Spamhaus just woke up. Are you ready?

Timely! I just blogged recently talking about what you should do if you get blocklisted by Spamhaus, and now Spamhaus just posted this: Poor sending practices trigger a tidal wave of informational listings. What does it all mean and should you be concerned? Let me explain.

What Spamhaus is referring to is a recent uptick in SBL entries (blocklistings) for ESP/CRM senders -- informational listings -- that were almost like a big ole bomb dropped out of nowhere. ESPs were waking up to a dozen or more listings for their clients, seemingly out of nowhere, wondering what changed.

To make this a little bit easier to handle, these new listings are "informational" in nature. "Informational listings" are something that Spamhaus has done for a while now, where they will warn you of an SBL listing, but not actually configure the listing to cause mail to block. It means the client or company sending from that IP address does have significant list hygiene issues -- that they are a problem sender, in spite of the "friendly" or "ghost" nature of the informational listing. (An informational listing is very kind in that a full SBL listing (non-informational) would result in blocking at tons of top ISPs; bounce rates will skyrocket, deliverability will plummet. The intent here is Spamhaus giving marketers room to breathe; time to cleanup lists and address data issues without having bounces rain down upon them while trying to fix things.)

What's new about this whole thing is that it feels like Spamhaus has woken up from a bit of a slumber and decided to start paying more attention to email marketing senders anew. In my unscientific and completely biased opinion, there was a period of time where Spamhaus wasn't broadly targeting marketing senders -- perhaps it would be fair to say that their attention comes and goes. My guess would be that they have competing priorities as far as projects and targets internally, and that their focus is likely to evolve over time. And they themselves explain in the article that their spam detection abilities are improving over time.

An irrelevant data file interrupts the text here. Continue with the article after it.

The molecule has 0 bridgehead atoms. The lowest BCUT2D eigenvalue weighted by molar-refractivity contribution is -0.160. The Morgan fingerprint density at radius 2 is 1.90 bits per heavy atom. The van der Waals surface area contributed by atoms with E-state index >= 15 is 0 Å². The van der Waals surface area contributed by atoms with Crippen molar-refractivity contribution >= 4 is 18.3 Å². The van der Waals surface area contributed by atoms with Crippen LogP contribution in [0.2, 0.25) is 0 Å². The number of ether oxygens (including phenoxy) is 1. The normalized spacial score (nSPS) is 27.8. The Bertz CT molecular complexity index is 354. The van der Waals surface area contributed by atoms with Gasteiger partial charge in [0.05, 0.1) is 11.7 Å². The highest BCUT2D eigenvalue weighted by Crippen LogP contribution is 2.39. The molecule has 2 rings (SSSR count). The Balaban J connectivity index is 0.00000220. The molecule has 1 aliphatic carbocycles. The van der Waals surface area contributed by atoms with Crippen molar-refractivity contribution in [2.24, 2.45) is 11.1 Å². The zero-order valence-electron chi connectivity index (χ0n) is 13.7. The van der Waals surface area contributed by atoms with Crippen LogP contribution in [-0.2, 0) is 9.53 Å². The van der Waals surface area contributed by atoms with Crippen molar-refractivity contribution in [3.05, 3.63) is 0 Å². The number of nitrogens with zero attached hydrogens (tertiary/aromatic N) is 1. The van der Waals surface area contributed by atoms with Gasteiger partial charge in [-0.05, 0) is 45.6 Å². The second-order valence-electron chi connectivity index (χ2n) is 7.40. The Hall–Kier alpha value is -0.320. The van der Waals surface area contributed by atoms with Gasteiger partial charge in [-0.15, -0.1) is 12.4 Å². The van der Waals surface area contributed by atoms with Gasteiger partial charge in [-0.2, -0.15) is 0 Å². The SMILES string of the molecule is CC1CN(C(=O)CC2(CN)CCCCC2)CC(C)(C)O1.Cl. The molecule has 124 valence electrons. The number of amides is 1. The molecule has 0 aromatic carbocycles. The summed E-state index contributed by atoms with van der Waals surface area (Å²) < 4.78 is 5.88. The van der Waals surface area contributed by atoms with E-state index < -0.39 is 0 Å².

Regardless of why they didn't "catch" a particular sender yesterday, but did today, it's clear from a company's IP address landing on the SBL -- a listing being "informational" in nature or not -- means that mail from that IP address is indeed being sent to bad addresses -- to spam trap addresses -- and even without Spamhaus's notice, this mail or these particular sending practices are likely to lead to deliverability issues.

In this new article, Spamhaus kindly hits the highlights as far as what might be causing the underlying issues: problems with permission, lack of proper bounce processing, or failure to sunset inactive subscribers (aka focusing on engagement). All solid advice as far as a starting point for troubleshooting a list hygiene issue.

Want my advice? If you're a marketing sender, be prepared. Don't wait to end up in Spamhaus's cross-hairs. They're combing through data and are likely to find bad senders sooner or later, but if you take the initiative and make sure you're doing everything you can to prevent list hygiene and deliverability issues, you might just be able to avoid this whole problem to begin with.

>>> Find more on on this topic here, from my Kickbox colleague Jennifer Nespola Lantz: The Spamhaus Informational Listing Spree.

Post a Comment